But the reason why I’m hopeful for Egypt—and I keep arguing with the people about it, and they call me an optimist—you look at the results and you can see, actually, the Muslim Brotherhood, which was forbidden for years, and Salafists, who went into the politics arena in Egypt, formed the overwhelming majority in the first parliamentary elections. Then, less than a year after that, when you look at the results of their presidential candidates, they are far lower. That’s a sign that the Egyptian voters expect their politicians to deliver. This is the first really long-term sign of democracy.
But they need to learn these tools. These guys didn’t have normal elections for 26 years. For God’s sake, you can’t expect them to learn this within a year or two period. In Serbia it took us 12 years to perform a really thorough transition, and now we are living in a country where an NGO appears on TV, says who won the elections, and you go to sleep, if you are not particularly passionate about seeing the winning and conceding speeches. You believe you have free and fair elections.
We need three or four cycles of free and fair elections, and then you change the government. When the government changes, if they continue to stay in the mainstream, then it is a good sign that you are in a democracy. But sorry, it takes time. It doesn’t come overnight.
QUESTION: You have worked around the world. There are some cases in which you have been more successful in helping the local pro-democratic oppositions. I wonder, what is it that you think makes some difference in some cases over others?
SRJDA POPOVIC: I think we are more or less the same, but we learn fast. But I need to make this clear. CANVAS has no credit for whatever change happens in a place like Egypt or Venezuela or doesn’t happen in a place like Zimbabwe. All the credits and failures belong to the people who are really doing it. This is particularly the reason why I will never say, “Do this,” or, “Do that.” They know best. I’m a Serb, and I don't even pretend to understand Burma better than Burmese people. It would be stupid to even think that.
Yes, there were cases where groups were particularly efficient. There were, of course, Georgians, and Ukrainians, and Lebanese after Hariri’s assassination, Maldivians, and then Egyptians. There were cases where groups were not particularly successful. It depends on what the groups do.
When we are examining these things, we learn a lot from these mistakes. There are three groups of mistakes that a movement often makes. First, unity is a big problem. If they either fall apart or they can’t achieve unity, they will stay stuck in some kind of division or they will be consumed by the government.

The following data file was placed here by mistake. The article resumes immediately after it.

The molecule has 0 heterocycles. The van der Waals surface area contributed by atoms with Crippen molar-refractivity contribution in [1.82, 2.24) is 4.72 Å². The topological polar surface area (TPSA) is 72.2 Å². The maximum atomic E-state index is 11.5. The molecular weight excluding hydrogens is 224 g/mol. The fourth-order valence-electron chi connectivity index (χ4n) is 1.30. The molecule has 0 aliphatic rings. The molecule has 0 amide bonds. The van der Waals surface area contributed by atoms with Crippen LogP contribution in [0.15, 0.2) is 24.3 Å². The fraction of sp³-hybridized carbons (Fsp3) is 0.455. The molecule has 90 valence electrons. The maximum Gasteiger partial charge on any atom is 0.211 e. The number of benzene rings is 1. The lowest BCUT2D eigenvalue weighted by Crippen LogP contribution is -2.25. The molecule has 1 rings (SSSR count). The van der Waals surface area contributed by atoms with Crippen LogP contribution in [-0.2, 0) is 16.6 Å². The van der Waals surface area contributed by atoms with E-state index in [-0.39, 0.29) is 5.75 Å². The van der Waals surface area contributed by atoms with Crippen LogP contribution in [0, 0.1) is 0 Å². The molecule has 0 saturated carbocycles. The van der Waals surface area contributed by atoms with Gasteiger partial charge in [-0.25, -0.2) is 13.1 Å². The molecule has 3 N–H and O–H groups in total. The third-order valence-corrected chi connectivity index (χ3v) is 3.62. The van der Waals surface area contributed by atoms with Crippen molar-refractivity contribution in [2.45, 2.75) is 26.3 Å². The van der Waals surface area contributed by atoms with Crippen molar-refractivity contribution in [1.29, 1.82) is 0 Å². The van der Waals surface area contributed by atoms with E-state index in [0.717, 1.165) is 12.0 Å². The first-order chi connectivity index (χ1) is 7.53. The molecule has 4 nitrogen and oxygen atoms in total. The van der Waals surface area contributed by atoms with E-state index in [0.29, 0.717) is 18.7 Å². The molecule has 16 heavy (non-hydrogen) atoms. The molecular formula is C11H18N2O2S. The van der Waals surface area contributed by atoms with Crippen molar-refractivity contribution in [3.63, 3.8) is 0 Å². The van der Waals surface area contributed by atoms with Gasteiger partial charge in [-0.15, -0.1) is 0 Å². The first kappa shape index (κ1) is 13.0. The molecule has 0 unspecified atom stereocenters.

Sometimes even unity is not enough. Capriles was the elected candidate against Chávez. But when you look at this thing, it really made Venezuela more exciting and more involved in the political process. It is the big breakthrough, very much like the cycle of the coups and high suppression 10 years ago.
Then the second thing is, movements miss the momentum. One of the tricks in nonviolent struggle is that you must know when and how to proclaim victory and get the hell out of town. You don't stay forever on the square: “This is the victory. This is what we are going to build from.”
Case study: Tiananmen, when you look at the situation where students were really high-ground, they had huge numbers, the government was ready to concede to something, and then they were looking at these crowds and saying, “No, no. Let’s ask for more.”
This is the moment where you don't recognize your momentum. You want to look at the narrow problematic momentum? Watch the great movie called Burma VJ. You will see how the monks are building the movement and the students are joining the movement. You have hundreds of thousands of people with absolutely no plan for what they were going to do. They sit there, and a guy says to another guy in the movie, “Oh, now we have 200,000 people. Let’s see what the military will do.”
There’s the moment they lost the momentum. There’s the moment they lost their chance. When you have a chance to shoot on goal, you do it. I know it’s better for you if you have done it two minutes before the end of the game, but do it.
Third, a lot of these movements suffer from outsiders. Outsiders tend to make many, many different mistakes. They make stupid sanctions. They bomb countries. They also love to micromanage. In Serbia, every single diplomat had his own private puppet politician or puppet NGO. It took a lot of work to really persuade foreigners that they should help build unity rather than discourage unity.
It’s sometimes tough work to do. Sometimes you can see some of these struggles being really, really, really exposed to the foreigners. This is why we need a guide on how to deal with these struggles and what they can do to help them, really.